Biographical Sketch

Shante Vines – MSW, LCSW, CSOTS

Shante Vines is a Licensed Clinical Social Worker (LCSW) and a Certified Sexual Offender Treatment Specialist (CSOTS) is the CEO of Urban Thoughts Inc. and has over ten years of experience working in the mental health field which includes providing individual and family therapy to at-risk populations including “at-risk” youth and victims of sexual assault. In her experience Shante has vast knowledge in conceptualizing, developing, and facilitating therapeutic groups and psycho-educational workshops and has done so for institutions and communities such as Johnson C. Smith University, UNC-Charlotte, Urban League of the Central Carolinas, Gang of One, Charlotte Mecklenburg Police Department Diversion and Intervention Programs for Youth, Charlotte Mecklenburg and Gaston County Schools, Communities in Schools, Mecklenburg County Parks and Recreations, and community based organizations such as Departments of Social Services (DSS) and Departments of Juvenile Justice and Delinquency Prevention Programs (DJJ). She has presented for organizations such as the National Association of Social Workers (NASW) on the “State of the African American Male,” Teaching and Learning Conferences on “Mental Health and Education: What Are Our Options” as well as the Educational Research Association on “Closing the Race Gap in Math and Science Achievement.” Shante has worked in various positions within CABHA agencies (Critical Access Behavioral Health Agencies) and with her experience she has supervised Outpatient Therapy Departments, School-Based Therapy Programs, and well as Clinical Evaluation/Intake Departments. Shante currently provides Clinical Supervision to both Intensive-In-Home and Therapeutic Foster Care Departments for Support Incorporated of Gastonia. She also trains fellow Clinicians and Qualified Mental Health Professionals on numerous clinical areas.

Laurie Garo is an ABD Doctoral candidate in Curriculum & Instruction for Urban Education, specializing in therapeutic in-school interventions for children exposed to gang and gun violence. Laurie has 10 years of experience with juvenile justice related grants, youth programs, peer-reviewed writings, and presentations. She has worked with the Department of Justice as a research analyst and gang outreach specialist for Project Safe Neighborhoods (PSN) since 2004 where she utilized Geographic Information Systems (GIS) as a tool to study juvenile delinquency, to recommend and evaluate intervention and prevention strategies, and to explore neighborhood violence indicators that may impact child well-being. Laurie served as a board member for the Mecklenburg County Juvenile Crime Prevention Council and the Mecklenburg County Gang Prevention Coalition. Through collaborative grant writing she has helped to obtain over $650,000 in grant funds for PSN programs and related youth empowerment initiatives. Laurie is also Executive Director of Mind, Body & Soul, Inc. (MBS), a 501c3 non-profit organization established for the empowerment of youth coming from “at-risk” conditions and especially those marginalized from education and involved in the juvenile justice system. Through MBS, Laurie partners with talented agencies such as Urban Thoughts to provide relevant services to youth through various grant funded opportunities.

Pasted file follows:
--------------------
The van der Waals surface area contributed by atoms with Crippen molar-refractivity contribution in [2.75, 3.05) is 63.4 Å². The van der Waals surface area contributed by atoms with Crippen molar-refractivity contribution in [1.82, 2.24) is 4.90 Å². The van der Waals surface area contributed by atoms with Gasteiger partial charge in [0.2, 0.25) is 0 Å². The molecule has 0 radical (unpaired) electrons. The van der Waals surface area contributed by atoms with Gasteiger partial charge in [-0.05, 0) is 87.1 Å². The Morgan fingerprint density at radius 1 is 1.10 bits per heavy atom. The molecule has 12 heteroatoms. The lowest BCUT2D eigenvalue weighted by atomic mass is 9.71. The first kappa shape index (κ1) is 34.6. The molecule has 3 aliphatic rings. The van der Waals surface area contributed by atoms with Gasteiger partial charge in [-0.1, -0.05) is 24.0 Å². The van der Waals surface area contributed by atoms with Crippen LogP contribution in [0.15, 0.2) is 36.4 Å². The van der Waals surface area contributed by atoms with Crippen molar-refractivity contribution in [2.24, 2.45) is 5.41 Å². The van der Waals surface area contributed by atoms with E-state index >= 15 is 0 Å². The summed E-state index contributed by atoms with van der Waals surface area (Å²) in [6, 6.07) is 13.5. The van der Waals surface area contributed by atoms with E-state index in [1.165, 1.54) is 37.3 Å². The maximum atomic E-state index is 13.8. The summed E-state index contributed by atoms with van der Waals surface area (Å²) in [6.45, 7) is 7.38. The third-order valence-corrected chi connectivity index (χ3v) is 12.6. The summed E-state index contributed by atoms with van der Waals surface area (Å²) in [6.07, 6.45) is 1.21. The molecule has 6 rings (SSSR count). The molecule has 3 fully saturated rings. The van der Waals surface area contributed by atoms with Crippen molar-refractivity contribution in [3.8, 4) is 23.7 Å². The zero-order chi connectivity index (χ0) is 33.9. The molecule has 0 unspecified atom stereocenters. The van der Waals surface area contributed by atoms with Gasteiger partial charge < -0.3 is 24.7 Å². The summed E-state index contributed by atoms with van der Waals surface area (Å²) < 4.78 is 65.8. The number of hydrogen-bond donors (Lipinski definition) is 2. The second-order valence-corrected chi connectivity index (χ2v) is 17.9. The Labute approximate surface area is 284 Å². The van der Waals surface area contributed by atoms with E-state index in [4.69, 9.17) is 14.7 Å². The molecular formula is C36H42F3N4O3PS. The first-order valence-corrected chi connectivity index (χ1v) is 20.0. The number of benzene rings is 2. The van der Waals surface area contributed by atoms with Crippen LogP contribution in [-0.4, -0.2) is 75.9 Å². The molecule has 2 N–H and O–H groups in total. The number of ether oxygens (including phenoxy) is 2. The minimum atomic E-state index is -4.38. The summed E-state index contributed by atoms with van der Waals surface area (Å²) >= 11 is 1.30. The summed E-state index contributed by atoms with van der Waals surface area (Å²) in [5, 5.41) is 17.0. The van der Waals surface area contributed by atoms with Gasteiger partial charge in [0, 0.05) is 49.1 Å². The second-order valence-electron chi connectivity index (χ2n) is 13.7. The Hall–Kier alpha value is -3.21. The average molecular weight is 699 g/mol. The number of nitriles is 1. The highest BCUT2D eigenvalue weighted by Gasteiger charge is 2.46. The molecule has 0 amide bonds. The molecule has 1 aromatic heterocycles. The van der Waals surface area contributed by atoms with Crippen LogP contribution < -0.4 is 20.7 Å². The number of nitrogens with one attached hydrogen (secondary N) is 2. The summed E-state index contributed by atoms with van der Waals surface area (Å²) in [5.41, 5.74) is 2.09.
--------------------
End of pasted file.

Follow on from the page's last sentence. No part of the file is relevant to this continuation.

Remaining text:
Keyword Descriptors

Therapy, diversion, intervention, Psycho-education, CBT, Social Constructivism, assessment, sustainability, outcomes, partnerships

Presentation Year


Start Date

3-4-2015 11:15 AM

End Date

3-4-2015 12:30 PM

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Mar 4th, 11:15 AM Mar 4th, 12:30 PM

Psycho-Educational Life Skills Training for Youth and Parents: Changing Lives Through Diversion, Intervention and Motivations for Change


Our presentation addresses the needs of youth from mentally and emotionally challenged life situations or involved in alternative education, truancy court, or juvenile justice.

We describe our unique adaptation of Cognitive Behavioral and Social Constructionist Models of behavior change via psycho-educational life skills workshops and group treatment, then illustrate program sustainability through non-profit partnership, funding strategies, data collection and outcomes measurement/documentation.